I’m a bit out of the loop here, so only recently was I alerted to Mearsheimer and Walt’s anti-quantitative methods screed. Which has now been skewered more times than the onions at a kabab joint—most notably by Steve Saideman over at Duck of Minerva—but, having been somewhat selectively quoted in the piece , I really should chime in.
Scientific Realism. As I discovered doing background research for 7DS , this apparently useful little term is laden with so much baggage as to be almost meaningless. M&W are apparently using it both to differentiate themselves from the pomos , but also invoking the Ur-source of international relations realism, Hans Morgenthau, who asserted early in Politics Among Nations that realism was a “scientific” approach.
Well, sort of: a name means whatever I say it means, and the term “science” does, of course, have a rather curious history in the systematic study of political behavior. Morgenthau claimed the mantle of “science,” but then so did—actually, with some justification—Karl Marx. But also the “American Political Science Association” in 1903, a good 30 years before its members did anything reasonably scientific. So did Sigmund Freud. So did Mary Baker Eddy. So did L. Ron Hubbard.
The grand theory approach of international relations realism probably falling somewhere between the last two.
I’m shocked, shocked… The bigger criticism of the piece is, well, meh… This is news? Most of these points have been in circulation for at least ten years, if not twenty-five. Saideman and other commentators have also noted this.
Furthermore, the piece ignores Sturgeon’s Law, usually quoted as “90% of everything is crap.” Sure, most of the frequentist hypothesis testing is crap, so what? Read any brilliant new grand theory recently? Right—neither have I.
But the piece doesn’t even get the criticisms right. Does the word “Bayesian” appear once in the article? “Causality”? “Propensity function”? “Robust methods?” “Ward, Greenhill and Bakke”? No. The simplistic frequentist hypothesis tests have been under attack by political methodologists for the last couple of decades—in fact that was one of the primary motivations for the organization of the Society for Political Methodology—but unlike M&W, we are suggesting alternatives.
Pot calling the kettle black dept. A core issue of a “scientific” theory is that it must make accurate predictions. Yes, frequentist models generally fail at this, but plenty of recent work succeeds: Integrated Conflict Early Warning System (ICEWS), Political Instability Task Force (PITF). Accuracy at levels considerably higher than a dart-throwing-chimp , and in operational use in the U.S. government, more than can be said for most neo-this, neo-that contemporary “theory.” (The big theories, of course, are—for better or worse— quite influential, as Keynes noted so eloquently.)
And the track record of the grand theorists of realism…well, not so good, eh? Remember the US response to the OPEC price increases of the 1970s? The annexation of Alberta? The seizure of Mexican off-shore oil wells by the overwhelming power of the US naval fleet operating along interior lines of supply in its historical sphere of influence? Neither do I.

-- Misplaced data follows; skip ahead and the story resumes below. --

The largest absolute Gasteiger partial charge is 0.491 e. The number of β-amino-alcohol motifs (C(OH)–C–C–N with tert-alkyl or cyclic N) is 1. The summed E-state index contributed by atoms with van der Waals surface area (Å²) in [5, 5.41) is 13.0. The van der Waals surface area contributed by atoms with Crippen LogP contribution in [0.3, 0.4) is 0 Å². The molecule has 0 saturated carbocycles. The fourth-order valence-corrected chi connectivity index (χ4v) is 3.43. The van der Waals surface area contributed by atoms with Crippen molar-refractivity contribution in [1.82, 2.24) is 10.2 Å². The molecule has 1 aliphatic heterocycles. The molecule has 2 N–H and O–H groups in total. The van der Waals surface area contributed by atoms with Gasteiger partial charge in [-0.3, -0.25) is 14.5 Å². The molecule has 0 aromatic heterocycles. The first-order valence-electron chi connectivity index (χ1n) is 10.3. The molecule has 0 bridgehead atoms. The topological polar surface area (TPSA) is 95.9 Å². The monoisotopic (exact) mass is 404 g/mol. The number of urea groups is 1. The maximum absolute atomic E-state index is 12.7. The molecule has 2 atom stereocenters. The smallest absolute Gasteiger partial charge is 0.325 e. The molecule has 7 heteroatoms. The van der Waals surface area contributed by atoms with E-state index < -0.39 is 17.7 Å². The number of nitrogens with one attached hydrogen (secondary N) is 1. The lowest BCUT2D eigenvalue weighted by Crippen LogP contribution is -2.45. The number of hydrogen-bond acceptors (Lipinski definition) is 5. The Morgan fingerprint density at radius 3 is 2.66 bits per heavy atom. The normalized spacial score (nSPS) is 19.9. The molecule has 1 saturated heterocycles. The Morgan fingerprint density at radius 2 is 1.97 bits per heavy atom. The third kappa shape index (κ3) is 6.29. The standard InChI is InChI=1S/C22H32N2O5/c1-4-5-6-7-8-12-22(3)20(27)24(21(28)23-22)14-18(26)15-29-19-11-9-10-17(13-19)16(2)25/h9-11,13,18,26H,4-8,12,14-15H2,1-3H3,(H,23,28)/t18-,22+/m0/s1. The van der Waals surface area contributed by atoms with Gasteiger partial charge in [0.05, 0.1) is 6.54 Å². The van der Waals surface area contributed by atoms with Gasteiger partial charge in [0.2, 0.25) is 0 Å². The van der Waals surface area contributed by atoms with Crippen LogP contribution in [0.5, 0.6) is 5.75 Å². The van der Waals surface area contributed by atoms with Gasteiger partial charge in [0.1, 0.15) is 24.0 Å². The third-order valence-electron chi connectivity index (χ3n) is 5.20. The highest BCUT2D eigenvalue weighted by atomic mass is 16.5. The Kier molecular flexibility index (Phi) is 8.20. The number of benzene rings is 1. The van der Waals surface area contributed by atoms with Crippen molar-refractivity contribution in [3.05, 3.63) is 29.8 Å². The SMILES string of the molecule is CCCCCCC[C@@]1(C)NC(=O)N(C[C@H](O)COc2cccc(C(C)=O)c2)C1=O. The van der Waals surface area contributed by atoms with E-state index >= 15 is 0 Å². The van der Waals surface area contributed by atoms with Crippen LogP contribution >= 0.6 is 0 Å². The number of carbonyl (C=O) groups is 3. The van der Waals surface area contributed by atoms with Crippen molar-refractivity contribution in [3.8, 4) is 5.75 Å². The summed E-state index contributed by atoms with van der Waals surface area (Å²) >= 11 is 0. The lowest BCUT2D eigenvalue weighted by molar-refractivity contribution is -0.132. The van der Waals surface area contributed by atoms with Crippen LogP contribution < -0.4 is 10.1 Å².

And then we have Mearsheimer’s famous prediction that Europe could only be stabilized by a nuclear-armed Germany. Yes indeedy, the mere prospect of the Acropolis, Coliseum, Prado and Temple Bar reduced to glowing radioactive rubble under the assault of German IRBMs launched from Peenemünde would have kept the PIIGS in line, yessiree Bob!
Quantitative approaches—particularly the misapplication of hypothesis testing methods which make complete sense in the context of survey research but no sense whatsoever in the context of the analysis of one-off populations—may be wrong, but at least we can systematically say why they are wrong. Grand theory?—welcome to the narrative fallacy and that wonderful little hit of dopamine that your brain gives you in response to any coherent story. And that’s all they’ve got to work with.
Virtually every qualitative theory—possibly excepting those citing Derrida and Foucault—will credibly account for most if not all of the available evidence: That’s how argumentation works, and likely has pretty much since the dawn of language. In the slow-moving world of international relations—all the more so at the level of grand theory—these theories may likely be effectively non-falsifiable within a human lifetime. Though realism doesn’t even pass that standard. Quantitative theories, if properly tested in split samples (and, per Achen’s arguments, quantitative models vastly more parsimonious than what we usually see), do not have this problem.
Data. M&W assert that we don’t have enough data. Au contraire, the problem at the moment is that we have way too much data and not nearly enough [competent] analysis. Granted, not always the right data, but more than we’ve analyzed: I was recently involved in a long-term project which cataloged the independent variables it had available, and the total came to around 2,700. [that isn’t a typo.] And we can generate plenty more, pretty much in real time now.